Tritonia is a cormous genus in the Iridaceae family from southern Africa. Most of them are in the winter rainfall regions or areas with some rain year round, but there are summer rainfall species too. They occur in a variety of habitats: grassland in summer rainfall areas, renosterveld, karroid scrub, and fynbos in winter rainfall areas. Tritonia species a-d are found on this page.
Tritonia bakeri Klatt grows on rocky sandstone slopes from the Little Karoo to the southeastern Cape. Plants are up to 60 cm tall and flowers are almost regular, cream to creamy yellow or mauvish pink with a long slender tube with dark brown veining on the outer side and purple stamens. It flowers October-December.
Tritonia bakeri ssp. bakeri has flowers that are 65-90 mm long and creamy to creamy yellow. The first two photos were taken by Cameron McMaster at Potjiesberg Pass in the Little Karoo. The other photos were taken by Andrew Harvie. Photos 3-4 were taken in the southeastern Cape. Photos 5-6 of a thin-petaled form were taken on the N9 between Montagu Pass and Outeniqua Pass.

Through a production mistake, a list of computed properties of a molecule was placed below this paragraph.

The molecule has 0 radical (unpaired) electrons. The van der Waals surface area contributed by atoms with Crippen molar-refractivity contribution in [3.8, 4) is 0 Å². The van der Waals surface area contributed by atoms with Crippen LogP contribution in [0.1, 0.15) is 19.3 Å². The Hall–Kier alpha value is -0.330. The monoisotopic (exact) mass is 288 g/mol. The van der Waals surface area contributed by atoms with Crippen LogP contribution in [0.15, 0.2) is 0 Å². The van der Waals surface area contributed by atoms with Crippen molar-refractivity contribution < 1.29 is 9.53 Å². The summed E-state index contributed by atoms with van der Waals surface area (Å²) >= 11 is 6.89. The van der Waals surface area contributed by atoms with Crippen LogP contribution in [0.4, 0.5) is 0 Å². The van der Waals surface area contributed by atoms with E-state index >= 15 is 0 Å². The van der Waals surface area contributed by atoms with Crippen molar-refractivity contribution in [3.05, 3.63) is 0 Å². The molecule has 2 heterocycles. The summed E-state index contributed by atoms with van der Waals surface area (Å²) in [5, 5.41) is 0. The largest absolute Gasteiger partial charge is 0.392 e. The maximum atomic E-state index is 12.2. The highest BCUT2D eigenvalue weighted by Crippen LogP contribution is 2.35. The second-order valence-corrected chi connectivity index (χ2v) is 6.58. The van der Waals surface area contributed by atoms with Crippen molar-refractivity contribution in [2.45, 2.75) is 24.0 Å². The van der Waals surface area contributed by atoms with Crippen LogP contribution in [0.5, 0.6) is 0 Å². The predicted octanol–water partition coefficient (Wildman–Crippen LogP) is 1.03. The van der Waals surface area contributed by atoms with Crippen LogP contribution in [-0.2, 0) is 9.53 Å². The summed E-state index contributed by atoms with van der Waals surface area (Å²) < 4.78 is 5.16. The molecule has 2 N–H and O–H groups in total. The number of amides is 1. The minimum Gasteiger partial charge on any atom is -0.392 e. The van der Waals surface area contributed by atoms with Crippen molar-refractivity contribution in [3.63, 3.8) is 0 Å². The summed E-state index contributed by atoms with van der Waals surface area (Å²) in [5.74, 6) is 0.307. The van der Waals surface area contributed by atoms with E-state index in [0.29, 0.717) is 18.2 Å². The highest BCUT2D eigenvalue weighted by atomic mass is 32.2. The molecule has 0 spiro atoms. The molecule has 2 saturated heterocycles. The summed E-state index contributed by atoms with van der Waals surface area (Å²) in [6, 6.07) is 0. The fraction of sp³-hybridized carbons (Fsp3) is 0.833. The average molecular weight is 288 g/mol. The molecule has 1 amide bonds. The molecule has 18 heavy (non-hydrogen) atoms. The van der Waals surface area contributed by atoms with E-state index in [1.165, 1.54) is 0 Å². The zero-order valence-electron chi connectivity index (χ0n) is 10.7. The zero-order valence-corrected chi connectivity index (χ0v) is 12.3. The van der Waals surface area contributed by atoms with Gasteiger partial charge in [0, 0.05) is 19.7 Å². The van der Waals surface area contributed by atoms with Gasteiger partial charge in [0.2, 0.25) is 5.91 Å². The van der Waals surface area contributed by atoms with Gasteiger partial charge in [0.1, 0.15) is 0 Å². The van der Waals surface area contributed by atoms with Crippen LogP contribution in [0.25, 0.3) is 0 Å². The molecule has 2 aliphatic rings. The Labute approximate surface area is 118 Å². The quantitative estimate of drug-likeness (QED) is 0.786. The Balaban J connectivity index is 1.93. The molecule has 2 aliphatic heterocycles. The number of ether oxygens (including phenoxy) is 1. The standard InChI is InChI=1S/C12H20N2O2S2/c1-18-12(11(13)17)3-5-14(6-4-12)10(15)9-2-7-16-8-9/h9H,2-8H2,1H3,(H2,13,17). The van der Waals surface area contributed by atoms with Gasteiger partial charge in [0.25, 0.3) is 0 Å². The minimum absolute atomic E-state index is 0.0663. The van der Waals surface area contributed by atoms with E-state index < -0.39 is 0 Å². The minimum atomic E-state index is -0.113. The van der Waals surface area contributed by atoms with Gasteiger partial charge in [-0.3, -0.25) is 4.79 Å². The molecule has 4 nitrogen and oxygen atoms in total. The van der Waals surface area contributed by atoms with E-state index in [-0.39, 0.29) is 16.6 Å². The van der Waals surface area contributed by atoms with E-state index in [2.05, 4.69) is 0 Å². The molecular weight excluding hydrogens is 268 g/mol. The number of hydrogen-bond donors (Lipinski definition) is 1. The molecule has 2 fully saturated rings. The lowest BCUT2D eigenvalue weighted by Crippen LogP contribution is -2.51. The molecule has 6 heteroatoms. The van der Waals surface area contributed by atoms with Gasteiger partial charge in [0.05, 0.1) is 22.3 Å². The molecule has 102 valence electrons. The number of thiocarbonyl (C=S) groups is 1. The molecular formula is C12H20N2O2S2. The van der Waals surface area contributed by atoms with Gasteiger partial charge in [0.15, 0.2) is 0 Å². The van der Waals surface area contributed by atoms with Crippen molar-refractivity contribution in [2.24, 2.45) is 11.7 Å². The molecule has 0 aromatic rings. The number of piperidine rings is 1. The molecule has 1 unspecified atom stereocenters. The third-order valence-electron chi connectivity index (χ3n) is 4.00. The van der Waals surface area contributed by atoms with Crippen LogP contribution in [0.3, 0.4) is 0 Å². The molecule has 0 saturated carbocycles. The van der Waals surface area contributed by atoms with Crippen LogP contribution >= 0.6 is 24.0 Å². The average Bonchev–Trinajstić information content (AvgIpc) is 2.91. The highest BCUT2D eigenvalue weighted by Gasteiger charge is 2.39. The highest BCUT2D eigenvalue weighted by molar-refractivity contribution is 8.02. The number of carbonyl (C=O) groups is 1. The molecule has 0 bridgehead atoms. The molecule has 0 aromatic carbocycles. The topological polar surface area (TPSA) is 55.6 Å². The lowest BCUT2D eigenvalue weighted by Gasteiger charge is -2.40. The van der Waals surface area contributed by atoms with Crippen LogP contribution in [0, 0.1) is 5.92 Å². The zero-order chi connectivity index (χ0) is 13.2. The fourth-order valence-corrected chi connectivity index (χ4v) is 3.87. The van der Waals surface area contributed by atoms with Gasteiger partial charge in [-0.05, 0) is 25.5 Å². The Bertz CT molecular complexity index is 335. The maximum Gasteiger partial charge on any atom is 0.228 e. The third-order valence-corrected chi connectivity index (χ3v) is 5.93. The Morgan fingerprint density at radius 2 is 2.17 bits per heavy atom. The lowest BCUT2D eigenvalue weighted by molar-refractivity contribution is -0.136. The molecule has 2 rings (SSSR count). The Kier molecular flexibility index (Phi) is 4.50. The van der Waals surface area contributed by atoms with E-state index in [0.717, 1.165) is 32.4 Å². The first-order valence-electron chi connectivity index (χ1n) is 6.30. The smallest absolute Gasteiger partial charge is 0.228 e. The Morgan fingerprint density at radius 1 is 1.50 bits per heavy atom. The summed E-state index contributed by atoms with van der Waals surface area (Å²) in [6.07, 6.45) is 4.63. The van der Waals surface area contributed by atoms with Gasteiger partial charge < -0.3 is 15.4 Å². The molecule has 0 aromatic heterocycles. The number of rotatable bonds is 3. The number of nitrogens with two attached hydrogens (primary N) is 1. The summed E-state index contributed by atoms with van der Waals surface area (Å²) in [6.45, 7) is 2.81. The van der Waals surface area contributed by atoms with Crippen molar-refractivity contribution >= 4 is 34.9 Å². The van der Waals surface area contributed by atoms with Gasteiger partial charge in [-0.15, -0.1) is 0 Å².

Tritonia bakeri ssp. lilacina (L.Bolus) M.P.de Vos has mauvish pink, sometimes cream flowers with a somewhat shorter tube (35-50 mm long). Photo from the book Plants of the Klein Karoo courtesy of Jan and Anne Lise Schutte-Vlok.
Tritonia chrysantha Fourc. grows on dry karroid slopes mostly in the southern part of the Eastern Cape. It flowers August to October and grows to 40 cm tall, but is usually much smaller. Leaves are broad and flowers are long-tubed and bright yellow with a yellow callus on the lower tepals, often on a small pinkish red blotch. The first two photos were taken by Bob Rutemoeller of Alan Horstmann’s plants. The third photo from the book Plants of the Klein Karoo courtesy of Jan and Anne Lise Schutte-Vlok.
Tritonia cooperi (Baker) Klatt grows on rocky sandstone soils in the Southwestern Cape. It has bilaterally symmetrical long tubed white to cream flowers fading to pink with red or purple markings. It flowers November to December. The first six photos from iNaturalist were taken by Charles Stirton, carinalochner and Derek Silberblatt in November and shared under a CC BY-NC license.